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Microbiology Case Study Help

About microscopic forms of life, including Bacteria, Archea, protozoans, algae and fungi. Topics relating to viruses, viroids and prions also belong here.

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Microbiology Case Study Help

Postby kuruptmixer » Sat Dec 31, 2011 7:37 pm

Below is a case study that I am currently stuck on.
The book being used is "Microbiology, an Introduction, Tortora 9th edtion"

A 7 year old girl is brought in to the doctor’s office by her mother. Upon examination, the doctor notices that the girl has a fever, and a fine ‘sandpaper’-like rash. The girl states that, ‘…it’s hard to swallow, and my throat hurts. My ears hurt too!” The doctor is not surprised to find that the girl’s throat appears reddened, and her tongue is spotted and strawberry-like. The doctor obtains a throat culture and sends the culture to you.

1. When you receive the culture, you decide to gram stain this unknown organism. Please list the 4 steps of gram staining.

2. After gram staining, you find that the organism is ‘gram-positive.’ You next prepare a culture of the organism on blood agar. When you inspect the culture, you find that a
‘clear ring’ has begun to form around each of the colonies. What has caused this ring? How does this help you to identify this organism? Please draw a picture depicting what you can see on your Petri plate.

3. Based on the gram stain, and on the way the organism behaved on the culture media, what organisms could this be? What is the basis for your conclusions?

4. Now let’s add the patient’s symptoms, and what the doctor observed. Based on the little girl’s symptoms, what the doctor observed, the gram stain results, and the way the organism behaved on the culture media, what do you think this organism is? How did you come to your conclusion

5. Now that you have reached your conclusion, you can go to the “Index” at the back of your text and see everything that the author’s have included about this organism. After reviewing this information, please tell me what this organism has in its cell wall. How does this help the organism? Briefly describe how we gain immunity from this organism.
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Postby JorgeLobo » Mon Jan 02, 2012 12:50 pm

You don't typically Gram stain a throat swab (whatever wikipedia says). That is a pretty useless effort due to the variety of bacteria that can be observed the inability to differentiate esp among the Gram positive cocci. You would streak for isolation on sheep blood agar. Smaller translucent colonies surrounded by a zone of beta hemolysis would implicate Steptococcus pyogenes or Lancefield Group A strep. You could test for Bacitracin sensitivity and run a few tests to confirm but treatment would be initiated based on initial culture observations if not before. The above is the classic approach - I suggest you complete your homework by learning the current, more-rapid approaches to diagnosis.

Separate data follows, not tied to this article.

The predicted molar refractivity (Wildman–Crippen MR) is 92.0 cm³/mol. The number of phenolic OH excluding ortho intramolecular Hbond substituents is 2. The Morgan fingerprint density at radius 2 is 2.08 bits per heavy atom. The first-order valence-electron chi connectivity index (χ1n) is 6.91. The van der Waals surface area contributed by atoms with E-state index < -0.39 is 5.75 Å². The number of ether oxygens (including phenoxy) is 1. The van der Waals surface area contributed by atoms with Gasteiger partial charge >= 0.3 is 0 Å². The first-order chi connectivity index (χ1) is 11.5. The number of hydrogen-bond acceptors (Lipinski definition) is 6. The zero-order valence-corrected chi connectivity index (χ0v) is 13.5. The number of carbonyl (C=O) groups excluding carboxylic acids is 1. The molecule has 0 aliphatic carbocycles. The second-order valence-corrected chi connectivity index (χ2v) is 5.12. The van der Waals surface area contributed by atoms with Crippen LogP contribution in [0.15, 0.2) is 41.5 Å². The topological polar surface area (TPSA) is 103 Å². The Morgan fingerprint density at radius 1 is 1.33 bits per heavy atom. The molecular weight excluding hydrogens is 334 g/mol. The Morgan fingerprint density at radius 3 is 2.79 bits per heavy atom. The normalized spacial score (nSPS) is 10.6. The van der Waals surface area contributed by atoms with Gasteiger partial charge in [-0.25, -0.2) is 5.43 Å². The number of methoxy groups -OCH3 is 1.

Back to the useless Gram stain - one normally finds streptococci in the mouth and even an abundance would likely be insufficient to initiate treatment clinical observations. Treatment was probably started based on clinical observations so urgency would be based on confirmation, tho' some might take some comfort in an abumdnce of Gram + cocci in chains. Whether you saw anything on Gram stain, you'd still culture.
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Postby canalon » Mon Jan 02, 2012 6:44 pm

Well Jorge,
I think that in a textbook case study, questions are sometimes asked that do not entirely reflects the true clinical setting, but are here to have students demonstrate their knowledge, in that particular case, of the the Gram staining protocol. And I am sure that kuruptmixer can find easily the answer to that question in a variety of source (including the textbook (s)he is looking at).

2) Jorge gave you the correct keyword as for what is observed, and once again, your textbook will help you draw what it looks like, and if I remember correctly explains exactly what it is. Otherwise, wikipedia has a pretty good article on the subject.

3) Jorge answered to that.

4) That is your work to do it, but now you have plenty of information to start looking around. Have fun.

5) Well, now that you knoe what you are looking at, the answer is quite straightforward.
Patrick

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Postby JorgeLobo » Mon Jan 02, 2012 8:49 pm

Thanks canalon, good points. I do think the lesson misses the opportunity to consider the bug and educate re. clinical context offered and ,is;aces the Gram stain in the sequence as it become suseful in pure culture.
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Postby canalon » Mon Jan 02, 2012 9:11 pm

Certainly.
But the textbook is one for introduction to microbiology.The vast majority of the students will not go in the clinical word. On the other hand they are familiar with Gram-staining, as it is quite a basic techniques, and usually one of the first to be taught. So I guess that the author of the textbook decided to go that way with that in mind.
Not that I disagree with you. But sometimes, practical uses must be twisted to satisfy pedagogical aims. :)
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